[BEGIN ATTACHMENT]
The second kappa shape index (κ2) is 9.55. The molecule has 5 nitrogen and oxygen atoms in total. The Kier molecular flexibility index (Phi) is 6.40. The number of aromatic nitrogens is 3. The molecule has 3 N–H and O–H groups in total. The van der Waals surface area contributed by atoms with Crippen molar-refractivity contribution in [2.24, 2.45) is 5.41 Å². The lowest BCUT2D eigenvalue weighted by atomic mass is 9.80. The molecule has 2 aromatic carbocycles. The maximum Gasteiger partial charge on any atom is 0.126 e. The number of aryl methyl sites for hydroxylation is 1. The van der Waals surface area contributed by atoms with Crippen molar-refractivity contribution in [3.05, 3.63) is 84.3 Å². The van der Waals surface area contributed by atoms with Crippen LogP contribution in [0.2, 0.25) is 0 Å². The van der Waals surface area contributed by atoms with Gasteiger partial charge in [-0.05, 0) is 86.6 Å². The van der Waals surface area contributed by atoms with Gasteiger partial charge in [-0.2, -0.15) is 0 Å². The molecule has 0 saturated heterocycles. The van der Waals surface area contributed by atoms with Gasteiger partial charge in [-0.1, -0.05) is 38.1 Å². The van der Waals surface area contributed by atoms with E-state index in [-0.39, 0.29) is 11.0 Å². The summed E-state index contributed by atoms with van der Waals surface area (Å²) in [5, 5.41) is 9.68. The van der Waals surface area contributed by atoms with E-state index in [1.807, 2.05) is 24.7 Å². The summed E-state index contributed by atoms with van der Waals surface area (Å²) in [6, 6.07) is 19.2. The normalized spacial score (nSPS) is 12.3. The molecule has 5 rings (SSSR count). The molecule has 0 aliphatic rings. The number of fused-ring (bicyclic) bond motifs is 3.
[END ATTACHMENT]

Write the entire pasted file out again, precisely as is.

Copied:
The second kappa shape index (κ2) is 9.55. The molecule has 5 nitrogen and oxygen atoms in total. The Kier molecular flexibility index (Phi) is 6.40. The number of aromatic nitrogens is 3. The molecule has 3 N–H and O–H groups in total. The van der Waals surface area contributed by atoms with Crippen molar-refractivity contribution in [2.24, 2.45) is 5.41 Å². The lowest BCUT2D eigenvalue weighted by atomic mass is 9.80. The molecule has 2 aromatic carbocycles. The maximum Gasteiger partial charge on any atom is 0.126 e. The number of aryl methyl sites for hydroxylation is 1. The van der Waals surface area contributed by atoms with Crippen molar-refractivity contribution in [3.05, 3.63) is 84.3 Å². The van der Waals surface area contributed by atoms with Crippen LogP contribution in [0.2, 0.25) is 0 Å². The van der Waals surface area contributed by atoms with Gasteiger partial charge in [-0.05, 0) is 86.6 Å². The van der Waals surface area contributed by atoms with Gasteiger partial charge in [-0.2, -0.15) is 0 Å². The molecule has 0 saturated heterocycles. The van der Waals surface area contributed by atoms with Gasteiger partial charge in [-0.1, -0.05) is 38.1 Å². The van der Waals surface area contributed by atoms with E-state index in [-0.39, 0.29) is 11.0 Å². The summed E-state index contributed by atoms with van der Waals surface area (Å²) in [5, 5.41) is 9.68. The van der Waals surface area contributed by atoms with E-state index in [1.807, 2.05) is 24.7 Å². The summed E-state index contributed by atoms with van der Waals surface area (Å²) in [6, 6.07) is 19.2. The normalized spacial score (nSPS) is 12.3. The molecule has 5 rings (SSSR count). The molecule has 0 aliphatic rings. The number of fused-ring (bicyclic) bond motifs is 3.